Charmion von Wiegand is best known as a leading American practitioner of Neo-Plasticism, an abstract style invented by the influential Dutch avant-garde painter Piet Mondrian [2009.5042]. (The English term Neo-Plasticism is in fact a mistranslation of Mondrian’s Dutch name for the movement,...
Charmion von Wiegand is best known as a leading American practitioner of Neo-Plasticism, an abstract style invented by the influential Dutch avant-garde painter Piet Mondrian [2009.5042]. (The English term Neo-Plasticism is in fact a mistranslation of Mondrian’s Dutch name for the movement, Nieuwe Beelding, which simply means “the New Form” or “the New Shape.”) Mondrian’s Neo-Plastic paintings consist of vertical and horizontal bands of primary colors (red, yellow, and blue) and noncolors (white, black, and gray) arranged at precise right angles. City Rhythm, one of von Wiegand’s most successful Neo-Plastic paintings, shows her debt to Mondrian but also clearly demonstrates her innovative contributions to this distinctive style. Born in Chicago, von Wiegand trained as a writer and eventually became an essayist and art critic. In 1926, spurred by the intense visual memories she experienced while undergoing psychoanalysis, von Wiegand began to paint. She had learned some Dutch as a child while living for a year in Berlin, and she became Mondrian’s friend and supporter after he immigrated to New York City in 1940. Until meeting Mondrian, von Wiegand had never experimented with pure abstraction, considering it cold and bleak. Mondrian introduced her to the idea that abstract painting could be a pathway to what he called “higher consciousness,” a belief she came to share. Deeply indebted to her mentor, von Wiegand played a key role in preserving Mondrian’s legacy, publishing his essays and writing extensively about his art both before and after his death. While von Wiegand clearly draws upon Mondrian’s work in City Rhythm, her style is freer and more intuitive, without the geometric precision of the Dutch artist’s work. Her soaring, irregular arrangement of forms follows no grid pattern, but the shapes expand outward as they rise up the canvas. The tall and narrow format of the painting calls to mind both a skyscraper and an aerial view of the island of Manhattan, while its contrapuntal rhythm of colors and shapes evokes the staccato pace of urban life. “It is only by establishing a dynamic movement of forms and colors that the vitality of life can be expressed in art,” she said.  City Rhythm breaks free of Mondrian’s abstemious, mathematical style to discover a more joyful, spontaneous mode of abstraction reminiscent of the improvisational syncopations of jazz. Notes 1. Charmion von Wiegand, quoted in Charmion von Wiegand: Her Art and Life, exh. cat. (Miami Beach, Fla.: Bass Museum of Art, 1982), 24. Heather Hole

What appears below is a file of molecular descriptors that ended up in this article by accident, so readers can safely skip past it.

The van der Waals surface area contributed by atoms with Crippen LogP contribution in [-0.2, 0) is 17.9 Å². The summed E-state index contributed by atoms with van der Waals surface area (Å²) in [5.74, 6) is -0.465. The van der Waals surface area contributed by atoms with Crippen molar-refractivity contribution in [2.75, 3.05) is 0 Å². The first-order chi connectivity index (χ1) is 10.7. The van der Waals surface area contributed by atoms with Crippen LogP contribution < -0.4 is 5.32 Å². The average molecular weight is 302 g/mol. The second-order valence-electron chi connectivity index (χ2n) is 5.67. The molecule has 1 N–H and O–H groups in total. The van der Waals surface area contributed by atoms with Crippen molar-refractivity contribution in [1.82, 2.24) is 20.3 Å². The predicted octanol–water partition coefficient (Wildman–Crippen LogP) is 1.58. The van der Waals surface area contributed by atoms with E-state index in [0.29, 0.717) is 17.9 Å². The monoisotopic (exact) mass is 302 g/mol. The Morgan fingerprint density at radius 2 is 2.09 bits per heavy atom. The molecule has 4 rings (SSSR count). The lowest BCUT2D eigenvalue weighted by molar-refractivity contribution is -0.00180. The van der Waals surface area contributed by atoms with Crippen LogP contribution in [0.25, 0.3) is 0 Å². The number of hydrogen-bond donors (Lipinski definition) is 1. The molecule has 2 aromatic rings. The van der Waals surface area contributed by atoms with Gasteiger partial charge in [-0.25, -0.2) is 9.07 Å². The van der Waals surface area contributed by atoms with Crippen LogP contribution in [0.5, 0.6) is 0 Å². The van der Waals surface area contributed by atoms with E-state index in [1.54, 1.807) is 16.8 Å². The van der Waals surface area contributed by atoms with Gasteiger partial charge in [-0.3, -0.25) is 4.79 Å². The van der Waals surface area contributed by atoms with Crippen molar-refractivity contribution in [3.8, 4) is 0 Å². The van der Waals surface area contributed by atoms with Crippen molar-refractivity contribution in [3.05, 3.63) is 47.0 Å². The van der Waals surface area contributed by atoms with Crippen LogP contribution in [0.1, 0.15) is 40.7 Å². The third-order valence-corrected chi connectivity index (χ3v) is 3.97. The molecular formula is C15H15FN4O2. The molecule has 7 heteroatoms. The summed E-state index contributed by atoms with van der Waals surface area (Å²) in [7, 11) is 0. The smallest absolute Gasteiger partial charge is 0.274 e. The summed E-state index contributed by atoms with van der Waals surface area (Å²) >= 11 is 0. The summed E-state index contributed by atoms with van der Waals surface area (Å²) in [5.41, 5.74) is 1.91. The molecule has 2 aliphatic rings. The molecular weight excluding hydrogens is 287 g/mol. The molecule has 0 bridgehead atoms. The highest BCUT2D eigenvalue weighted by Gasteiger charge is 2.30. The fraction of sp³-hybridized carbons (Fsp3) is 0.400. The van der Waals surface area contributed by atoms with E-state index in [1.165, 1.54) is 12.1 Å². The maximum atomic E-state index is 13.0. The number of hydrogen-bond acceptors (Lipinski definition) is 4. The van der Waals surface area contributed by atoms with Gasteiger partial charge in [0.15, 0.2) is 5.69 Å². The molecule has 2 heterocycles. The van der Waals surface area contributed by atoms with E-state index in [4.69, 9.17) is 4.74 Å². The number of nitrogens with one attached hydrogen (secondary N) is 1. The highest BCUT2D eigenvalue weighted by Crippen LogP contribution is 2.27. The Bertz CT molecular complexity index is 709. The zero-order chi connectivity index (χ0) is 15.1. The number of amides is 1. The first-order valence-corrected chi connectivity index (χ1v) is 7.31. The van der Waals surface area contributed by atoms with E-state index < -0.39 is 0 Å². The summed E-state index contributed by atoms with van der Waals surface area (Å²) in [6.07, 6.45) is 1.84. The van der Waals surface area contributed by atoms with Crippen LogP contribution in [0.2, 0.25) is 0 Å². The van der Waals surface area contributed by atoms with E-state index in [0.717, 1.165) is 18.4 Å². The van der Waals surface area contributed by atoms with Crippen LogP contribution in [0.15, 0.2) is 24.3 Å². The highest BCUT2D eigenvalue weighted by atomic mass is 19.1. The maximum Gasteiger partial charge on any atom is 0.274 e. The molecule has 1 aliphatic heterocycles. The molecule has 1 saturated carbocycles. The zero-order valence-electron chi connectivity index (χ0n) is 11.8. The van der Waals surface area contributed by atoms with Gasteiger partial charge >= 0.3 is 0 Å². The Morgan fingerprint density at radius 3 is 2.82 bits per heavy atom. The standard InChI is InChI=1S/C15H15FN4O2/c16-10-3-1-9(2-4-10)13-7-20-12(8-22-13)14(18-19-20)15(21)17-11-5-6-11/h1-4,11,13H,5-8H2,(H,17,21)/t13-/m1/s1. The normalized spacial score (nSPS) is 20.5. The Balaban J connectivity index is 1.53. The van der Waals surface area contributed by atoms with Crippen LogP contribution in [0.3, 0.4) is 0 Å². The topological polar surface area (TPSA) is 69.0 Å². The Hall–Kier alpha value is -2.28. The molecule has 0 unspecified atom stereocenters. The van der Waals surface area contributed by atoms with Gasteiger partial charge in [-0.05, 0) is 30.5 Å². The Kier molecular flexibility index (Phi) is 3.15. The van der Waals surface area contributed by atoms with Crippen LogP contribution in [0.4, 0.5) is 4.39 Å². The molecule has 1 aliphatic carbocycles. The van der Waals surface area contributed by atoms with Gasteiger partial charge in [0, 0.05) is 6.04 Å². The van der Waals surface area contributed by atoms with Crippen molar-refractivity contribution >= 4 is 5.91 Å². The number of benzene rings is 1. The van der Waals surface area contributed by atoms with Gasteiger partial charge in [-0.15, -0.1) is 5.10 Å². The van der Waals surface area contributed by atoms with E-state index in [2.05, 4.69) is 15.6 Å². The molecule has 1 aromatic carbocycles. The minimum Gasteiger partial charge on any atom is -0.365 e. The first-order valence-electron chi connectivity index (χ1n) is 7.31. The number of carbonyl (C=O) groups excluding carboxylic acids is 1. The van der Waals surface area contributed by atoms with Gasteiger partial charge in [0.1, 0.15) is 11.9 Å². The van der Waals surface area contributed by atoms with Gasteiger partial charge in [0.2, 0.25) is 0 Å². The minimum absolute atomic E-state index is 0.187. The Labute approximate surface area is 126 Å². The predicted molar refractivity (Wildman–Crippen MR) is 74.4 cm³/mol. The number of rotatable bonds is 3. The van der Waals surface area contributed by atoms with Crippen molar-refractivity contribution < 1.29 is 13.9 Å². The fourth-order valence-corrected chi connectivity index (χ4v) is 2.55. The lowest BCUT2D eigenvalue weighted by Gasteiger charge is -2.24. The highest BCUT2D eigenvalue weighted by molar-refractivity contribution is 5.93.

Lower left: CHARMION/WIEGAND.; Reverse: Charmion WIEGAND/MAY 1948/CITY RHYTHM
1948, the artist. May 31, 1985, Important American Paintings, Drawings, and Sculpture of the 18th, 19th and 20th Centuries, Christie's, New York, lot 322, to the MFA. (Accession Date: June 26, 1985)
Robert Jordan Fund
Courtesy of Michael Rosenfeld Gallery, LLC, New York, NY